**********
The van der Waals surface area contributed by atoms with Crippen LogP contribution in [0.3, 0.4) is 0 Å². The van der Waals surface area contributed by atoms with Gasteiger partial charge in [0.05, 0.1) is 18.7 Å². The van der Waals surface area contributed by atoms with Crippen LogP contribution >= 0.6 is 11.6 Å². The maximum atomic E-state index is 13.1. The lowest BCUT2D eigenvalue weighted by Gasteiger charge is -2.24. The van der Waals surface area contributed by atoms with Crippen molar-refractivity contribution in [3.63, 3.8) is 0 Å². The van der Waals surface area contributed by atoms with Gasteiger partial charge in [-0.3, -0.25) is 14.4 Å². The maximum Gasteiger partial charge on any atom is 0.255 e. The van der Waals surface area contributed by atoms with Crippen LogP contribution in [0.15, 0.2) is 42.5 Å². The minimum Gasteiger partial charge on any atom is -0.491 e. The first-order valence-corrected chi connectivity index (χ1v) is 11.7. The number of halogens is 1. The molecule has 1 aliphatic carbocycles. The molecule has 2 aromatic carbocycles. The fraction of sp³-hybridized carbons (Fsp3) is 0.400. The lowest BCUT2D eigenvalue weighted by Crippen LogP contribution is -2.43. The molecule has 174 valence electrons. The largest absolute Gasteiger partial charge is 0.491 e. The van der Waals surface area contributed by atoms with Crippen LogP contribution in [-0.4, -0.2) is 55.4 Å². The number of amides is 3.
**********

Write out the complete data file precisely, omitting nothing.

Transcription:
The van der Waals surface area contributed by atoms with Crippen LogP contribution in [0.3, 0.4) is 0 Å². The van der Waals surface area contributed by atoms with Gasteiger partial charge in [0.05, 0.1) is 18.7 Å². The van der Waals surface area contributed by atoms with Crippen LogP contribution >= 0.6 is 11.6 Å². The maximum atomic E-state index is 13.1. The lowest BCUT2D eigenvalue weighted by Gasteiger charge is -2.24. The van der Waals surface area contributed by atoms with Crippen molar-refractivity contribution in [3.63, 3.8) is 0 Å². The van der Waals surface area contributed by atoms with Gasteiger partial charge in [-0.3, -0.25) is 14.4 Å². The maximum Gasteiger partial charge on any atom is 0.255 e. The van der Waals surface area contributed by atoms with Crippen LogP contribution in [0.15, 0.2) is 42.5 Å². The minimum Gasteiger partial charge on any atom is -0.491 e. The first-order valence-corrected chi connectivity index (χ1v) is 11.7. The number of halogens is 1. The molecule has 1 aliphatic carbocycles. The molecule has 2 aromatic carbocycles. The fraction of sp³-hybridized carbons (Fsp3) is 0.400. The lowest BCUT2D eigenvalue weighted by Crippen LogP contribution is -2.43. The molecule has 174 valence electrons. The largest absolute Gasteiger partial charge is 0.491 e. The van der Waals surface area contributed by atoms with Crippen LogP contribution in [-0.4, -0.2) is 55.4 Å². The number of amides is 3.